FOR IMMEDIATE RELEASE
Washington D.C., July 30, 2013 — The Securities and Exchange Commission today charged the tipper of confidential information to a S.A.C. Capital portfolio manager who has been charged with insider trading.
The SEC today amended its complaint against Richard Lee, who was charged last week, to additionally charge Sandeep Aggarwal, a sell-side analyst who tipped Lee in advance of a July 2009 public announcement about an Internet search engine partnership between Microsoft and Yahoo. Lee purchased large amounts of Yahoo stock in the S.A.C. Capital hedge fund that he managed as well as in his personal trading account on the basis of the inside information.
In a parallel action, the U.S. Attorney’s Office for the Southern District of New York today announced criminal charges against Aggarwal, who lives in India but recently returned to the U.S.
“Rather than rely on legitimate research methods, Aggarwal obtained confidential information from a close friend at Microsoft and passed it along to Lee knowing that he would likely trade on it,” said Sanjay Wadhwa, Senior Associate Director of the SEC’s New York Regional Office. “As a sell-side analyst, Aggarwal knew the rules and yet he broke them, which is why he joins the growing ranks of those held accountable by the SEC for insider trading.”
The SEC alleges that Aggarwal learned confidential details about the significant progress of the Microsoft-Yahoo negotiations from his close friend at Microsoft on July 9, 2009, and he tipped Lee with the information during a telephone call the following day. When the information was reported in the media almost a week later, Yahoo’s stock price rose approximately 4 percent. S.A.C. Capital and Lee reaped substantial profits from the Yahoo shares that he purchased after speaking to Aggarwal.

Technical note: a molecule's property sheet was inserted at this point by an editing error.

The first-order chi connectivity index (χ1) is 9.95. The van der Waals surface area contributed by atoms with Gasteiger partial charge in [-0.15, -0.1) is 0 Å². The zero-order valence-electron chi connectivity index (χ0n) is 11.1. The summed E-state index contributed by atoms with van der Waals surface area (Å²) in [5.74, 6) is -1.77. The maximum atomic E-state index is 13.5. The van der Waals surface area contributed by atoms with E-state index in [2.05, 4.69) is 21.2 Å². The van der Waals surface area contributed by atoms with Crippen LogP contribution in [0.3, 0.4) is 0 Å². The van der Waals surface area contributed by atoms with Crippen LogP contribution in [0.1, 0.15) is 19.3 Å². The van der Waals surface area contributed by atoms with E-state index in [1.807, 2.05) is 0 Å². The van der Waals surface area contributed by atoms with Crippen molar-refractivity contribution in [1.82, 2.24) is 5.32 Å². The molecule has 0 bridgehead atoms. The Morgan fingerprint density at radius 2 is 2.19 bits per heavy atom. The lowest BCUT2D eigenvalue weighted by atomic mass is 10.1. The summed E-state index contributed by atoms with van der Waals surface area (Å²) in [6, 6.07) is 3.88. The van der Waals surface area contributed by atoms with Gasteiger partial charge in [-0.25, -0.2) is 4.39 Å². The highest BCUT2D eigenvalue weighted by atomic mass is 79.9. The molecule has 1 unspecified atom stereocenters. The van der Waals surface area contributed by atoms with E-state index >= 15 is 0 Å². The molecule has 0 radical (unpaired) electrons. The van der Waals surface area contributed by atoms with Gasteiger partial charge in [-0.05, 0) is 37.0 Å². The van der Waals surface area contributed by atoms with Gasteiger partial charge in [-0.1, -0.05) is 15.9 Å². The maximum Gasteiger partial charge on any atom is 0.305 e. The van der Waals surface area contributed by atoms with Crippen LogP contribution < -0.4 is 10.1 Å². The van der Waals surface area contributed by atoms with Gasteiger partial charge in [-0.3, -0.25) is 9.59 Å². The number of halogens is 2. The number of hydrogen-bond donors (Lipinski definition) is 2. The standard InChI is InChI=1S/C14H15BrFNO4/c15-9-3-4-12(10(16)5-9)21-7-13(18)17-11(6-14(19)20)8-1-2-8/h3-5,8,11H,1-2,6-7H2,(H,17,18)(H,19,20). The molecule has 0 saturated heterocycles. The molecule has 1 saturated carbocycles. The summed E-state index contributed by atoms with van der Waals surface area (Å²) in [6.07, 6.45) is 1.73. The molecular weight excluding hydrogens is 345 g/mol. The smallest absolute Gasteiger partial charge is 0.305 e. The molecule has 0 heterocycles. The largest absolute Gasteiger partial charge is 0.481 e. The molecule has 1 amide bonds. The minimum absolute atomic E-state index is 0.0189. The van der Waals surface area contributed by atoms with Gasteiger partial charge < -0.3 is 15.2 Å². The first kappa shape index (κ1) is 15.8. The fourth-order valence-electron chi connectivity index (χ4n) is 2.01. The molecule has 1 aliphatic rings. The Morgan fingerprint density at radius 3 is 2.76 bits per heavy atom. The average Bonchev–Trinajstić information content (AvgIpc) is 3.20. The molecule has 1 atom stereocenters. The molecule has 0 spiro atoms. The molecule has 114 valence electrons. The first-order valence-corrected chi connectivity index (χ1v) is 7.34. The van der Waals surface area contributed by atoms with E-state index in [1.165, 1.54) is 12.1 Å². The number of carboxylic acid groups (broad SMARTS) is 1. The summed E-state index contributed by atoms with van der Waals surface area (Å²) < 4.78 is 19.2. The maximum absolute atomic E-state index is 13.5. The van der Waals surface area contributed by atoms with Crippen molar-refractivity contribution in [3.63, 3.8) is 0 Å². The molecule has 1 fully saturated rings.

According to the SEC’s amended complaint filed in federal court in Manhattan, Aggarwal covered both Microsoft and Yahoo for his research firm and regularly received periodic updates from his inside source at Microsoft. Upon learning that Microsoft and Yahoo were potentially within two weeks of finalizing a deal, Aggarwal shared very specific details with Lee. Aggarwal assured him that the information came from a close friend at Microsoft who was reliable and accurate.
The SEC’s amended complaint charges Aggarwal and Lee with violating Section 10(b) of the Securities Exchange Act of 1934 and Rule 10b-5. The amended complaint seeks a final judgment ordering Aggarwal and Lee to pay disgorgement of ill-gotten gains plus prejudgment interest and financial penalties, and permanently enjoining them from future violations of these provisions of the federal securities laws.
The SEC’s investigation, which is continuing, has been conducted by Thomas Smith, Michael Holland, and Joseph Sansone of the Enforcement Division’s Market Abuse Unit in New York as well as Melissa Coppola and Jordan Baker in the New York Regional Office. The team was assisted at various points during the investigation by Timothy Casey of the New York Regional Office, Patrick McCluskey and Kay Lee of the Market Abuse Unit in Philadelphia, and Daniel Koster of the Philadelphia Regional Office. The case has been supervised by Sanjay Wadhwa. The SEC appreciates the assistance of the U.S. Attorney’s Office for the Southern District of New York and the Federal Bureau of Investigation.